In recent times, Netflix has been working on reducing password sharing among subscribers. This has been a long-standing issue that has cost the streaming giant a significant amount of revenue.
The streaming company added nearly 6 million paying subscribers, an increase of 8 percent, during the second quarter of 2023.
The results confirm earlier reports from third-party data that suggested the tightened restrictions were working. Shares of the streaming video pioneer were down 3% in after-hours trading at $463.61 a share.
In a letter to shareholders, the company said that its push to stop password sharing hasn’t resulted in mass cancellations and has instead encouraged more people to sign up for their own account. “The cancel reaction was low and while we’re still in the early stages of monetization, we’re seeing healthy conversion of borrower households into full paying Netflix memberships as well as the uptake of our extra member feature,” the company wrote.
The Crackdown on Password Sharing
Netflix has been cracking down on password sharing among subscribers. The company has been testing a feature that would require users to verify their account through a text message or email.
If the user is unable to verify their account, they would need to create a new account or subscribe to Netflix themselves. Additionally, Netflix has been limiting the number of devices that can stream content simultaneously on one account.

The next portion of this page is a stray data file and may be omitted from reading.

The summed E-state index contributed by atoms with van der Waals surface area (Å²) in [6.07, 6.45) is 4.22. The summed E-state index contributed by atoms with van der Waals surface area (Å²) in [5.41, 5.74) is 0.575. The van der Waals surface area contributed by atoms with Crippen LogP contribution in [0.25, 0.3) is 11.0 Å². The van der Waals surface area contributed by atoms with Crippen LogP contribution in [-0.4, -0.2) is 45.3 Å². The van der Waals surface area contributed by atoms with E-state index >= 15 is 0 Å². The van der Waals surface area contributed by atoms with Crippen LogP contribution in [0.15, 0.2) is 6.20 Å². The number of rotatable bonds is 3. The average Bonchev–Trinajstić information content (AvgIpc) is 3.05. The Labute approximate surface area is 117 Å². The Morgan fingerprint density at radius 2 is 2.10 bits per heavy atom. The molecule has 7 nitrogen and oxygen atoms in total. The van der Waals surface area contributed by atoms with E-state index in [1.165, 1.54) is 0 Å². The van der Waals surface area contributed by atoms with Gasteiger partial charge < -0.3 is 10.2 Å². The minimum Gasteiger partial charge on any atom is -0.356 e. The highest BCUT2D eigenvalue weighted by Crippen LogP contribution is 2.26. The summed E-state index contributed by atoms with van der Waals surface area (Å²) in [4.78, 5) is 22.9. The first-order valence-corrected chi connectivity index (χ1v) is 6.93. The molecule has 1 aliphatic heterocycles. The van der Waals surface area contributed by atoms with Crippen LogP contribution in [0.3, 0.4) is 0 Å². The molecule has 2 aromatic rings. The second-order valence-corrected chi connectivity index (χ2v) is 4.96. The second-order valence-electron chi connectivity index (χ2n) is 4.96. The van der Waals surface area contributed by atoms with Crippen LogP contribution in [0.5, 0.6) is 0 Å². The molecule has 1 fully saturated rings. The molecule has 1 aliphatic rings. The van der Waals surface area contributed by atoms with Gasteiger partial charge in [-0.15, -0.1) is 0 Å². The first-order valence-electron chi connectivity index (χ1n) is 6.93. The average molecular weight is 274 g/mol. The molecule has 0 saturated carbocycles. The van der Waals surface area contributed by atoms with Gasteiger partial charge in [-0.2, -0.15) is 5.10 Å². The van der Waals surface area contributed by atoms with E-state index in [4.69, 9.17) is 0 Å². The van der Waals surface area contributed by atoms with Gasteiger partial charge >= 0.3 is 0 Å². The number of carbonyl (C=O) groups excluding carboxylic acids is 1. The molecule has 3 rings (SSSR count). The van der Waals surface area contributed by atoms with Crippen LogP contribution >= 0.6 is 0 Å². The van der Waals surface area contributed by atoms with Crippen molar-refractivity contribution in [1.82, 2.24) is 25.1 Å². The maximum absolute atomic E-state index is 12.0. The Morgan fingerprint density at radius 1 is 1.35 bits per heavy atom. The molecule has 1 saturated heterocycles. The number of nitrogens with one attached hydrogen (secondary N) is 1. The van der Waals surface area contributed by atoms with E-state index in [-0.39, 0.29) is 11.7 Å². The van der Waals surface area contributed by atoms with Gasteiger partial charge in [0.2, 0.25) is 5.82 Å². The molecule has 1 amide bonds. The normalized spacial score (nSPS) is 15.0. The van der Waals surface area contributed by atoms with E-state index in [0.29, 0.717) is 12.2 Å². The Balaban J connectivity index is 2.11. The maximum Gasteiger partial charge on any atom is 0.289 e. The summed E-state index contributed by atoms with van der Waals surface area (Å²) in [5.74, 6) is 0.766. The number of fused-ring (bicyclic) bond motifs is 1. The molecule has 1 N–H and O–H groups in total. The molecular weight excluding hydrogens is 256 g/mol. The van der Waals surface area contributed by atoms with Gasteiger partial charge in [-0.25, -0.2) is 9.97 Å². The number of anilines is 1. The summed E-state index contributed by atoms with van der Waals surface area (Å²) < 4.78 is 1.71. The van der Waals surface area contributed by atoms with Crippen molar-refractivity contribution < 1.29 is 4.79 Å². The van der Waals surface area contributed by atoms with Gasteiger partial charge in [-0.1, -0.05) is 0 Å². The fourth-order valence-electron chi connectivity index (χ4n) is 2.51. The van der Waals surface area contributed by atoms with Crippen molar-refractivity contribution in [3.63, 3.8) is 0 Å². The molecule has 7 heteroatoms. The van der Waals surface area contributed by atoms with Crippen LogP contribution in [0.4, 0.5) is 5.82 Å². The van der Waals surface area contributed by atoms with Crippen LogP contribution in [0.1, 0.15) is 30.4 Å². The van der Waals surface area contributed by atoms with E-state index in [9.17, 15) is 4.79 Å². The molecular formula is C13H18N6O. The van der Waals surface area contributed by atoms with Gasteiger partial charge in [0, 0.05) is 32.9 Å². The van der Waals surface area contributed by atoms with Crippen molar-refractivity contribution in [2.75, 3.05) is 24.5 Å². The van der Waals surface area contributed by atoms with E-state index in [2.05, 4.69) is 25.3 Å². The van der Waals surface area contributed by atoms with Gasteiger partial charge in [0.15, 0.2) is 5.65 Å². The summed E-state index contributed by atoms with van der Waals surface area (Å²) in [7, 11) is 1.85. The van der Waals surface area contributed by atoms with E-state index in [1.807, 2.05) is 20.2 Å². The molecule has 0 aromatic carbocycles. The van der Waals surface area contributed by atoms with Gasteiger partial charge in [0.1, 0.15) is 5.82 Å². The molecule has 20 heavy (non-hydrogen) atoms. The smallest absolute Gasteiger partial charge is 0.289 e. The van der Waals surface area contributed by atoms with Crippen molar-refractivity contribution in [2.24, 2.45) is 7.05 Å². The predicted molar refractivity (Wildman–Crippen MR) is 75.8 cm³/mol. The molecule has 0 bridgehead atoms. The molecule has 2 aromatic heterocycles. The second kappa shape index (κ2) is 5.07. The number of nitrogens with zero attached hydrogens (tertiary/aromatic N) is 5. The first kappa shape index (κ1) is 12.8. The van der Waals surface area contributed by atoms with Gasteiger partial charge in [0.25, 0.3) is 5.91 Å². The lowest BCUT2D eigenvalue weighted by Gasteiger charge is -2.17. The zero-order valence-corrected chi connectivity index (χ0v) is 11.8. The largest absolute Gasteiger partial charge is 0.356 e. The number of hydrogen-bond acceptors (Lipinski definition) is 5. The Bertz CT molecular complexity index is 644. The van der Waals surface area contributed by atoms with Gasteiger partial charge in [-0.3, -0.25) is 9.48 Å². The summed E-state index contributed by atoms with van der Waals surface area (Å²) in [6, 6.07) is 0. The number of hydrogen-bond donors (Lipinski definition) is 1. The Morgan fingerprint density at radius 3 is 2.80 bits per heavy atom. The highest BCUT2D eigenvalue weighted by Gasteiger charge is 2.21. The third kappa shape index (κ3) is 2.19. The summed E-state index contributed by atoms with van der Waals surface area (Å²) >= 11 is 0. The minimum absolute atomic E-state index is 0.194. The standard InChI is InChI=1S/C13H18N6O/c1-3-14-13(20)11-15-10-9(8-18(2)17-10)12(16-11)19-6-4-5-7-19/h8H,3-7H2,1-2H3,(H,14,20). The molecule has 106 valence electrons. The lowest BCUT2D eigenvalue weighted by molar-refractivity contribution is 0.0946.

In addition to restricting account sharing, the company has started offering “paid sharing,” which allows subscribers to pay to add an “extra member” to their account for $8 a month. That option is now available in more than 100 countries, according to Netflix.
The company has also been streamlining its plans, confirming that it canceled its $10 “basic” plan in the United States and UK after first axing the plan in Canada.
Now, Netflix says it will continue to restrict password sharing in the few remaining countries where it hasn’t already done so, including India, Indonesia, Kenya and Croatia.
The company notes it won’t be offering its “extra member” option in these regions as it’s already slashed prices in many of these countries. Instead, the company says people can use its tool to transfer their profile to a fresh account.
The streamer also briefly touched on the ongoing strikes among Hollywood's actors and writers, noting that it had lowered the estimates — by $1.5 billon — of how much cash it was expecting to spend due to the ongoing strike.
But during a live streamed interview on the company's results, co-CEO Ted Sarandos said the company didn't want a strike. "We're at the table and we're going to try to get to an equitable solution," he said.